Google wants to tackle the complexity challenge that typical business videoconferencing users face. Chromebox for Meetings is tightly integrated with Google Calendar, which allows users to easily invite others, schedule meetings, and add rooms to video meetings directly from Google Calendar. It also allows the display to always show the schedule for the room. Supporting up to 15 video streams, users can join meetings from any device that can run Hangouts.

Chromebox for Meetings is targeted at small conference rooms and office spaces for up to 6 to 8 participants. Meetings in huddle rooms clearly provide a more conducive collaborative environment than larger boardroom type settings. The sweet spot for devices in this category is indeed the sub $1k price point. Logitech, Tely Labs and some others offer devices at less than $1k.

So what do we think? Well any enterprise announcement by Google has to get attention. Though there are enough skeptics to point out Google’s past failed attempts at enterprise collaboration, we view this as a good play for Google. Clearly it puts aside the notion that Hangouts is not for the enterprise user.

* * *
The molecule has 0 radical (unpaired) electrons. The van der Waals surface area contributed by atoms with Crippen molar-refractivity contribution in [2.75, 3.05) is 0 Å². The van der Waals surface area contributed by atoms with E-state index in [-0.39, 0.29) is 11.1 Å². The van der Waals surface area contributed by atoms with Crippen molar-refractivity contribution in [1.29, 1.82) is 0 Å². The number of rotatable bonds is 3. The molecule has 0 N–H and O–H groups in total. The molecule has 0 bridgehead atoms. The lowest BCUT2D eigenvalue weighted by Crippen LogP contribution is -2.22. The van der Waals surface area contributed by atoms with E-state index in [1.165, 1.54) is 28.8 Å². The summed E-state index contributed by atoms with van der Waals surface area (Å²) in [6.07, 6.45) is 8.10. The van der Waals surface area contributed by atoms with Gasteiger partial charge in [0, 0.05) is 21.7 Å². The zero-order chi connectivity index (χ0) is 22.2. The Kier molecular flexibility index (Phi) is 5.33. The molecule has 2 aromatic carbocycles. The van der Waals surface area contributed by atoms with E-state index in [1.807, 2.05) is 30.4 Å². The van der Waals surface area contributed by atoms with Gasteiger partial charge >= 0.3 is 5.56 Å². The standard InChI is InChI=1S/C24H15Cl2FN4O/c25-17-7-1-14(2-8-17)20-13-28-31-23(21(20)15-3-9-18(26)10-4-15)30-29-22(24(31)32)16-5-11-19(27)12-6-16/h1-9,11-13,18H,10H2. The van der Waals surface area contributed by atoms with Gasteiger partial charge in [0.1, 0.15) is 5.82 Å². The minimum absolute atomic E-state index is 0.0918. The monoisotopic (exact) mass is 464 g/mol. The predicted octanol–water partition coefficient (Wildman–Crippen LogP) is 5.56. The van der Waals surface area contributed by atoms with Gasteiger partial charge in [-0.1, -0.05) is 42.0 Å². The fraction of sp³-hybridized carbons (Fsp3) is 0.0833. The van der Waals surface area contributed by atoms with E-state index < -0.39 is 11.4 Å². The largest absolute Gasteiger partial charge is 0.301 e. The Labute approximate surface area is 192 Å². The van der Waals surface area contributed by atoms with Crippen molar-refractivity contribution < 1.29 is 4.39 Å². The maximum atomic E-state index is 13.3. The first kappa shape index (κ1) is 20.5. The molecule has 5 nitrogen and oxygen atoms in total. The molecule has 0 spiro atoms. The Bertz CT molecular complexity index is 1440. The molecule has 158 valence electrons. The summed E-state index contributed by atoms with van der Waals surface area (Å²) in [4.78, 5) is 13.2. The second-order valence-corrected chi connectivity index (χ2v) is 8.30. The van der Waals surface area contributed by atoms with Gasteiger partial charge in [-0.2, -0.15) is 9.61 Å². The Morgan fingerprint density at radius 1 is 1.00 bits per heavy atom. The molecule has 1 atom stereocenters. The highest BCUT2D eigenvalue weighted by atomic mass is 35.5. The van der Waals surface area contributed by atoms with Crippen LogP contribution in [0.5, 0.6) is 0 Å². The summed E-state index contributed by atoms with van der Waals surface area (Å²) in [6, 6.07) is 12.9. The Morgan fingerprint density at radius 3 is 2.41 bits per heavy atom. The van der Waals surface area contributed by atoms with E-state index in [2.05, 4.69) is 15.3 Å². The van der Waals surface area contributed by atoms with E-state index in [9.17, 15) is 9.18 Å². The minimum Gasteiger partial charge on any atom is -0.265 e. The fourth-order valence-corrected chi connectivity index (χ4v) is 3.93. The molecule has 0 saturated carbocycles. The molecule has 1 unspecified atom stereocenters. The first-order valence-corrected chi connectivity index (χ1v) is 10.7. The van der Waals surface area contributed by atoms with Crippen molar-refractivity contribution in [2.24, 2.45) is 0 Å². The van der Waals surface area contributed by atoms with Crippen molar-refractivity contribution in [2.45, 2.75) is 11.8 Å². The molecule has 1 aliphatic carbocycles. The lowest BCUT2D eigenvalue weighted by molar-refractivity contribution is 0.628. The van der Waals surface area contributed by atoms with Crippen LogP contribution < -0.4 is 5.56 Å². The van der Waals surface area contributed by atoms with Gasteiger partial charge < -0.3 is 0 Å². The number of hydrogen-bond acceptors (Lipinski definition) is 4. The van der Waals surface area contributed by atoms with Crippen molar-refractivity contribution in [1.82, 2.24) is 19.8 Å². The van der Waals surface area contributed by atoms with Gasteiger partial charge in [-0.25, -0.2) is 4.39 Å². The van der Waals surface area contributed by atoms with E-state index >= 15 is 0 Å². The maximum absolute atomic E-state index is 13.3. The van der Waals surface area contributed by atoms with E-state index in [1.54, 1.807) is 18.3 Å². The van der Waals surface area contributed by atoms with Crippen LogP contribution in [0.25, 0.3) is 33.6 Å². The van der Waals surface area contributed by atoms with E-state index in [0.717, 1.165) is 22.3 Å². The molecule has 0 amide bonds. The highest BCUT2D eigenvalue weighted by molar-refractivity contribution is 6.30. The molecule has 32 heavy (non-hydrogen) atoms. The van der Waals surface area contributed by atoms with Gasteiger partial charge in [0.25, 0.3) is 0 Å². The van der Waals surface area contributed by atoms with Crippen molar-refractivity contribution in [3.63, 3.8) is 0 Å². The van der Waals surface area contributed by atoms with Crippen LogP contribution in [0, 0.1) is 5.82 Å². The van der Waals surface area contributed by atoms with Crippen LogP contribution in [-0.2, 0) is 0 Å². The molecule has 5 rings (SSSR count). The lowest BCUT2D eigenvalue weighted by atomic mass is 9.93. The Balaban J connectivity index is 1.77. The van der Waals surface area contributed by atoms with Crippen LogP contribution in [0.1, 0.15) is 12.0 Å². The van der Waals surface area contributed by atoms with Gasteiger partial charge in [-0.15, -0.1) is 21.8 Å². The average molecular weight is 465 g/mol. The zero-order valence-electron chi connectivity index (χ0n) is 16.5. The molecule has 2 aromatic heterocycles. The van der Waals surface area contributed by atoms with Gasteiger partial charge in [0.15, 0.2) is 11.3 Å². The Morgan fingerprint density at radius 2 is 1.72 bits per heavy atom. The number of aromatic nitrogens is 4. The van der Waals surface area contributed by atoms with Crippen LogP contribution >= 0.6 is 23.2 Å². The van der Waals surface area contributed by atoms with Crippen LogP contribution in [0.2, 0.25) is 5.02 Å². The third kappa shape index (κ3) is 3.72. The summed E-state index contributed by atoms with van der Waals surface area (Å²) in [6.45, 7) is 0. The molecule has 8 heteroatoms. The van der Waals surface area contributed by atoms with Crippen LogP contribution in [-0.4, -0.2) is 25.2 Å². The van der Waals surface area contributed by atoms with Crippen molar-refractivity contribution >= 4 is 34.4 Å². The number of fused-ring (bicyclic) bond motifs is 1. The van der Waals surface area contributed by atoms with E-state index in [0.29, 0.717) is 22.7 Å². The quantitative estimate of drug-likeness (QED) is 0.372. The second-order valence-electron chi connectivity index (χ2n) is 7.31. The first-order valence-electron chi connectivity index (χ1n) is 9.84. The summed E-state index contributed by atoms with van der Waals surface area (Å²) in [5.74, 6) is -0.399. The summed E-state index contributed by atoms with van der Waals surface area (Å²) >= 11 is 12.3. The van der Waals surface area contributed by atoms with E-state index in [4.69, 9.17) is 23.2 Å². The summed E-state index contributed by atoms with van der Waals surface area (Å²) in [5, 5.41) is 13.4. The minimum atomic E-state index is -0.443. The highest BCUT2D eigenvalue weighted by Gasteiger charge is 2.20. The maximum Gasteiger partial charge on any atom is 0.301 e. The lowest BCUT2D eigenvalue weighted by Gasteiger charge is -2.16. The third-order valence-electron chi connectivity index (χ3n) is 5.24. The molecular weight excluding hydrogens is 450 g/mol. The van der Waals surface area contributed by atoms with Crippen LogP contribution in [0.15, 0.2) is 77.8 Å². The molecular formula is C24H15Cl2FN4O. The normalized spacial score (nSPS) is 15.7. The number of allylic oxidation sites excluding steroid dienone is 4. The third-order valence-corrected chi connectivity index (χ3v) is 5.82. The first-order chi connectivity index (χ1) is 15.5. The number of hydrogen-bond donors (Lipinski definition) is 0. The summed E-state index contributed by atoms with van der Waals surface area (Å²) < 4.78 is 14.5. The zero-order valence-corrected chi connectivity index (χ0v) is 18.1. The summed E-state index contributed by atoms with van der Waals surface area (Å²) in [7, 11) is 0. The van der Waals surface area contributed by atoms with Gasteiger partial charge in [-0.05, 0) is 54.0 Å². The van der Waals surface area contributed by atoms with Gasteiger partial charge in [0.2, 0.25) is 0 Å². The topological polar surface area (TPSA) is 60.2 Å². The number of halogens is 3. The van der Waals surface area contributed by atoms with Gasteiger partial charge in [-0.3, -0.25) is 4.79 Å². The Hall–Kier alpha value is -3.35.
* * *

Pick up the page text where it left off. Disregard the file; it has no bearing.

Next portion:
The video conferencing market today has become a confusing landscape for enterprise buyers and users. It is expected to sort itself out as we see solutions emerge that offer the right user experience at the right price point. Chromebox for Meetings can make an impact. But Google is getting into a space where Microsoft and Cisco are firmly grounded. It will need a whole new push including some much needed savvy marketing to put a stake in the ground.